Working Memory Training in Typically Developing Children: A Meta-Analysis of the Available Evidence

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Abstract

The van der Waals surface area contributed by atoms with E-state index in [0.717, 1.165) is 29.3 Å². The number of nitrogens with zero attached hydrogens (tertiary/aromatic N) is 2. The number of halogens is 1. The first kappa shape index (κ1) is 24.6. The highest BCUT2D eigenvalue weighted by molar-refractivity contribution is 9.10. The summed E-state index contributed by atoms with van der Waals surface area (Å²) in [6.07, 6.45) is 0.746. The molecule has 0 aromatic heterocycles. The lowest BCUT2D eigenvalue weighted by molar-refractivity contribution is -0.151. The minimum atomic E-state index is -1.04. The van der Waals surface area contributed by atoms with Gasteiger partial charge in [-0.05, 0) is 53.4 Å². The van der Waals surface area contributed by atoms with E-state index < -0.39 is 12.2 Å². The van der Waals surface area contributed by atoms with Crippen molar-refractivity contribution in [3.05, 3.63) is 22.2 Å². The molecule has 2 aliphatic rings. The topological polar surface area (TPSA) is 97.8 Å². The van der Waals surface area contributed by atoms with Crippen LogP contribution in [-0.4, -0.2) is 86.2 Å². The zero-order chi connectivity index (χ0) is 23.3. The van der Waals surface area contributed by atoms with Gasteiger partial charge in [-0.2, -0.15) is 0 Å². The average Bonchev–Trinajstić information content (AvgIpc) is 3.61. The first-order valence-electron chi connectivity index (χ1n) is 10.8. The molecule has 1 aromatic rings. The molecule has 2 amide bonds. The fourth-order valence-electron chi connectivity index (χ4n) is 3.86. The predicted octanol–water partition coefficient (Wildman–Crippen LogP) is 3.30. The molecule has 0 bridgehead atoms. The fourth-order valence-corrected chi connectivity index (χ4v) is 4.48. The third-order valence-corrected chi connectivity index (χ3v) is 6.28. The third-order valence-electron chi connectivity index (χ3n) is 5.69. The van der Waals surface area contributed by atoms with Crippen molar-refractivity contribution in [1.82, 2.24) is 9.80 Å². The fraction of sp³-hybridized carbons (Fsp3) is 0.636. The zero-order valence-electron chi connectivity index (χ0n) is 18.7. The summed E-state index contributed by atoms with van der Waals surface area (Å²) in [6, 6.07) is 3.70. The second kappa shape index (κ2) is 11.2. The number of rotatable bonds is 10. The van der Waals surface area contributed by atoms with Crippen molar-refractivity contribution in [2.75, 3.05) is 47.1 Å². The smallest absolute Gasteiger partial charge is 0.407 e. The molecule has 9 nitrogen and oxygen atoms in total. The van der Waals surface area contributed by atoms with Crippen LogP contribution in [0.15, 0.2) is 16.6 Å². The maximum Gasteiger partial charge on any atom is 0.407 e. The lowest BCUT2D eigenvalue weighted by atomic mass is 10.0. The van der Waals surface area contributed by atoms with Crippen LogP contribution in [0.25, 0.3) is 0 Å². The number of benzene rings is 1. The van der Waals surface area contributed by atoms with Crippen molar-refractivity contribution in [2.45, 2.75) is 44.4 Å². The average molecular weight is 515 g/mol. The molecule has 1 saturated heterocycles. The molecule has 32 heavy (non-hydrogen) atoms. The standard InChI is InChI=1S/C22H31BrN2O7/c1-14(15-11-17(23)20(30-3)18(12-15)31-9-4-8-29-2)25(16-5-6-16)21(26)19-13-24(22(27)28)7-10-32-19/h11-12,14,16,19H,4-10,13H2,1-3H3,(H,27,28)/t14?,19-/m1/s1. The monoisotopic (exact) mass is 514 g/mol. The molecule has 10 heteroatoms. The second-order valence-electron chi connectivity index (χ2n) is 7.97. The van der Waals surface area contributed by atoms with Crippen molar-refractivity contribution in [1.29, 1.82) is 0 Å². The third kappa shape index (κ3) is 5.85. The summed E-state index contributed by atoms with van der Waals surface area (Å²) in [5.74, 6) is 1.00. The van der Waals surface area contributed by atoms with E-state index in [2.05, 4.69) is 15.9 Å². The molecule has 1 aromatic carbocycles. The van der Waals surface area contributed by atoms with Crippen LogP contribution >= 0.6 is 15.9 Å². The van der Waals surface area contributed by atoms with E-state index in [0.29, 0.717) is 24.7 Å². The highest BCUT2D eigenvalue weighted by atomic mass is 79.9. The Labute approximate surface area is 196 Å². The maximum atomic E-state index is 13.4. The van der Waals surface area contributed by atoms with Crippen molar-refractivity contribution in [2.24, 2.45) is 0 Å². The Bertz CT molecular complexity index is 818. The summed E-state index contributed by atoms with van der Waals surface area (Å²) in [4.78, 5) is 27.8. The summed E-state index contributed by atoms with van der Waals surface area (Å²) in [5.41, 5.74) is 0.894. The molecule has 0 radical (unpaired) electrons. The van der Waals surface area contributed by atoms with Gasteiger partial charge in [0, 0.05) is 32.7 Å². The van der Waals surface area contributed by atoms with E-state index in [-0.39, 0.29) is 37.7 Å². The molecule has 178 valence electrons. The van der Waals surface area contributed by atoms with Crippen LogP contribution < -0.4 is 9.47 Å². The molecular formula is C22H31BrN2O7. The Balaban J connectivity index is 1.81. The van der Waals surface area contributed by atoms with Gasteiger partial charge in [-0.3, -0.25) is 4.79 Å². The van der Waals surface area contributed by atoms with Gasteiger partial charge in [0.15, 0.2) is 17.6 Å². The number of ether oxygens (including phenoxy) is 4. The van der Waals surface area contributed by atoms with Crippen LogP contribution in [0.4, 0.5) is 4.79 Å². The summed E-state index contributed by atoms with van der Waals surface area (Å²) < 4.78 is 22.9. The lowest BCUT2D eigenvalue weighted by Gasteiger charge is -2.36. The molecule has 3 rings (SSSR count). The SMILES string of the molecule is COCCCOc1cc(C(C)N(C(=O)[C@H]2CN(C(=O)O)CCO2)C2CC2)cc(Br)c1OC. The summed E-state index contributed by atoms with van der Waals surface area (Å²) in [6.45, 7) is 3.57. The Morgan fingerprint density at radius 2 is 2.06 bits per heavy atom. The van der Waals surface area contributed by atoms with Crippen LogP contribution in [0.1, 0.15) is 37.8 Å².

The putative effectiveness of working memory (WM) training at enhancing cognitive and academic skills is still ardently debated. Several researchers have claimed that WM training fosters not only skills such as visuospatial WM and short-term memory (STM), but also abilities outside the domain of WM, such as fluid intelligence and mathematics. Other researchers, while acknowledging the positive effect of WM training on WM-related cognitive skills, are much more pessimistic about the ability of WM training to improve other cognitive and academic skills. In other words, the idea that far-transfer—that is, the generalization of a set of skills across two domains only loosely related to each other—may take place in WM training is still controversial. In this meta-analysis, the authors focused on the effects of WM training on cognitive and academic skills (e.g., fluid intelligence, attention/inhibition, mathematics, and literacy) in typically developing (TD) children (aged 3 to 16). Whereas WM training exerted a significant effect on cognitive skills related to WM training (g = 0.46), little evidence was found regarding far-transfer effects (g = 0.12). Moreover, the size of the effects was inversely related to the quality of the design (i.e., random allocation to the groups and presence of an active control group). Results suggest that WM training is ineffective at enhancing TD children’s cognitive or academic skills and that, when positive effects are observed, they are modest at best. Thus, in line with other types of training, far-transfer rarely occurs and its effects are minimal.

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